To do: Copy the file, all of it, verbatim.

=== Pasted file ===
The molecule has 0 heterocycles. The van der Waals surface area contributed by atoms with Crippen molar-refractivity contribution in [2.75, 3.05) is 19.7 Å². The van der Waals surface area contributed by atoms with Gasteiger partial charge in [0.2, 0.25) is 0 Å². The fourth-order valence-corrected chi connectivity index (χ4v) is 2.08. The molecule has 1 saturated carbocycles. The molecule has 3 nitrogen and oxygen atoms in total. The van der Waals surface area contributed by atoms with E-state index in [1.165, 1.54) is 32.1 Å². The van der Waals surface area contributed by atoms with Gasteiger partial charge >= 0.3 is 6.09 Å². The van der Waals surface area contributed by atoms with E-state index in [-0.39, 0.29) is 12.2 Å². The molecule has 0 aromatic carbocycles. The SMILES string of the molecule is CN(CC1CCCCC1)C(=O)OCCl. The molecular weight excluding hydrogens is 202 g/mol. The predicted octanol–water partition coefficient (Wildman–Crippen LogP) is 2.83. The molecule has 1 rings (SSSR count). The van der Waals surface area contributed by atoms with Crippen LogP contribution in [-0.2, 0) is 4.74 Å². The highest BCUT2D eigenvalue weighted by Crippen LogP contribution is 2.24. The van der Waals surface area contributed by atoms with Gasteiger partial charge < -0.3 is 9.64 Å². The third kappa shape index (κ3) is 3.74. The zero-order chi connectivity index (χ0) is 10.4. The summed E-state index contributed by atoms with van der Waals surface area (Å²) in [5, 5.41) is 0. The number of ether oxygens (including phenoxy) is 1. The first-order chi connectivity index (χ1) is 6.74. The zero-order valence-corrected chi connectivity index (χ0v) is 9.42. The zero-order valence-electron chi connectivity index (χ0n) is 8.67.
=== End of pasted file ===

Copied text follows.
The molecule has 0 heterocycles. The van der Waals surface area contributed by atoms with Crippen molar-refractivity contribution in [2.75, 3.05) is 19.7 Å². The van der Waals surface area contributed by atoms with Gasteiger partial charge in [0.2, 0.25) is 0 Å². The fourth-order valence-corrected chi connectivity index (χ4v) is 2.08. The molecule has 1 saturated carbocycles. The molecule has 3 nitrogen and oxygen atoms in total. The van der Waals surface area contributed by atoms with E-state index in [1.165, 1.54) is 32.1 Å². The van der Waals surface area contributed by atoms with Gasteiger partial charge >= 0.3 is 6.09 Å². The van der Waals surface area contributed by atoms with E-state index in [-0.39, 0.29) is 12.2 Å². The molecule has 0 aromatic carbocycles. The SMILES string of the molecule is CN(CC1CCCCC1)C(=O)OCCl. The molecular weight excluding hydrogens is 202 g/mol. The predicted octanol–water partition coefficient (Wildman–Crippen LogP) is 2.83. The molecule has 1 rings (SSSR count). The van der Waals surface area contributed by atoms with Crippen LogP contribution in [-0.2, 0) is 4.74 Å². The highest BCUT2D eigenvalue weighted by Crippen LogP contribution is 2.24. The van der Waals surface area contributed by atoms with Gasteiger partial charge < -0.3 is 9.64 Å². The third kappa shape index (κ3) is 3.74. The zero-order chi connectivity index (χ0) is 10.4. The summed E-state index contributed by atoms with van der Waals surface area (Å²) in [5, 5.41) is 0. The number of ether oxygens (including phenoxy) is 1. The first-order chi connectivity index (χ1) is 6.74. The zero-order valence-corrected chi connectivity index (χ0v) is 9.42. The zero-order valence-electron chi connectivity index (χ0n) is 8.67.